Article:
The respective mediums often overlap; pieces of card are tacked onto (and hanging off of) canvas surfaces, while Beastly Acts II, a painting of a woman clinging to a tightrope, is itself suspended between two vertical bars fixed from the ceiling. The image is replicated in its presentation; the rods connecting the canvas to the support are perfectly aligned with the painted rope. This merging of artistic disciplines or mediums is indicative of Shiel's syncretic reconciliation of sublime, primeval nature with mundane, everyday practices. A small appliance of fibre-optics and copper, plugged directly into the gallery foyer wall (as if left to charge during the working day) is titled Sample of Holiness. A circular racing track of spilled concrete and frayed, battered cardboard appears to have been either scrapped together in minutes or eroded out of solid rock. Nocturne depicts a playing card and a nighttime image of a mountain range, over-painted with thick swathes of blue that drip down the canvas, obscuring and delineating the peaks and troughs of the landscape before sliding off the surface. In the suites of landscape and architectural paintings, one also finds something of an updated, open-eyed Romantic sensibility. Instead of Friedrich's immaculately rendered ruins of abbeys and monasteries overgrown by flora, Shiel squeezes paint directly from the tube, scraping and smudging it into trees and rivers, cement bunkers, steel vats. It is a view from ahead, from another planet even (the paintings bear names of Mars, Venus, and Jupiter, neatly referencing both future exploration and classical history), in which these contemporary eyesores become the monuments to ancient eras and ideals.
There is an acknowledgement of relentlessness in these works, of the passage of time's uncaring obliteration of human endeavor, of all art and architecture. Here, one sees Shiel's application of found materials in a new light, as the fractured, scattered remains of mankind's futile attempts to form and shape nature.
Sonia Shiel – ‘Babel’s Biting the Moon’ by Charlotte Bonham-Carter. 2007.
FOUR at Roscommon Arts Centre.
It is not surprising that many of Sonia Shiel’s early works were inspired by genre paintings– a kind of painting popularized in the early 17th century, when artists began to represent everyday phenomena, such as peasants at market, or men drinking in taverns. The French master of genre painting, Jean-Honoré Fragonard, is clearly an important stylistic influence on the artist. However, Shiel has also keenly explored that saccharine sort of genre painting dubbed ‘chocolate box painting.’ Always executed on a small scale, presumably because of their original function of adorning Cadbury’s chocolate boxes, ‘chocolate box paintings’ are unwittingly banal. However, while Shiel experiments with the ‘chocolate box’ tradition, her renditions– imbued with a glossy texture of thickly applied paint– embrace the mundane with an ironic sense of grandiosity that elicits a variety of complex emotions from the viewer.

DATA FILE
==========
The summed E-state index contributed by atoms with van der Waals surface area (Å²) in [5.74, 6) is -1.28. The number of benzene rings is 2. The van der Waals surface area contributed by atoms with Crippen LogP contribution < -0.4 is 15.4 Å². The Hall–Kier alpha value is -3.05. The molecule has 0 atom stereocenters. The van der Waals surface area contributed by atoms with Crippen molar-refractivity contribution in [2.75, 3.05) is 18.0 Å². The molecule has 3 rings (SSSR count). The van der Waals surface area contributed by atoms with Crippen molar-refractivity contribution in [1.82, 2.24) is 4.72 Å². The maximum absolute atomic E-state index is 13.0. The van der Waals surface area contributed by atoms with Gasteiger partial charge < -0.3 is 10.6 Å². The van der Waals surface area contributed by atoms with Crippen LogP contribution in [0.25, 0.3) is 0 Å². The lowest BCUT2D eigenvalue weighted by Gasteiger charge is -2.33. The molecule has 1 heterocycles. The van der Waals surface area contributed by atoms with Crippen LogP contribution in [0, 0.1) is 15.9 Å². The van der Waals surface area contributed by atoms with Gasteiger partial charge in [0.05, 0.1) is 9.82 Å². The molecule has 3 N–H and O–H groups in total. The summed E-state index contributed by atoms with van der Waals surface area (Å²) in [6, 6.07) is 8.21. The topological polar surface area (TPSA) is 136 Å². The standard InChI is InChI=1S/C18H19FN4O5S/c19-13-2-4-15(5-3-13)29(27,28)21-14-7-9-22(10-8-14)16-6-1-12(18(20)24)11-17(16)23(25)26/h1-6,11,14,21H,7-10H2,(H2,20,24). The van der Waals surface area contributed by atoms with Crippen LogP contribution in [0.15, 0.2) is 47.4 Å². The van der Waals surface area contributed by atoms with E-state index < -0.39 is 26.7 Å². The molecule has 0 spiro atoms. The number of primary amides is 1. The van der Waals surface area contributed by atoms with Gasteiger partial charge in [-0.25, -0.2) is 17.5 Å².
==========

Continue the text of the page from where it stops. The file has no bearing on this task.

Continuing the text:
Shiel’s recent paintings have become increasingly ambiguous in form, occupying a space somewhere between figuration and abstraction. In the two paintings exhibited in ‘Babel’s Biting the Moon,’ Shiel adopts earthy, flesh coloured tones, while simultaneously employing her distinctive visceral sheen--– a sloppy sheath of smoothness over the canvas’s minutely textured surface. In each painting, a considered distribution of color results in a masterfully balanced composition. In Shiel’s work, it is difficult to discern background and foreground, or positive and negative space. As a result, hierarchies of shapes and signifiers dissolve, and Shiel’s often fanciful referents assume convincing ground. One painting in the exhibition depicts Little Red Riding Hood, the other, an abstracted wolf figure. The paintings were made during Shiel’s residency in Finland. During her stay, Shiel set up a collection point, asking local residents to donate objects. The painting depicting a wolf stems from the donation of a wolf’s skeleton. Just as the objects carry with them the personal histories and experiences of their owners, so too does each painting possess its own individual story. In her work, Shiel often grapples with fairytales and mythology. However, her interest extends beyond storytelling in popular culture, and her paintings frequently depict transgressive figures, such as beings that are part human, part beast, or part man, part woman.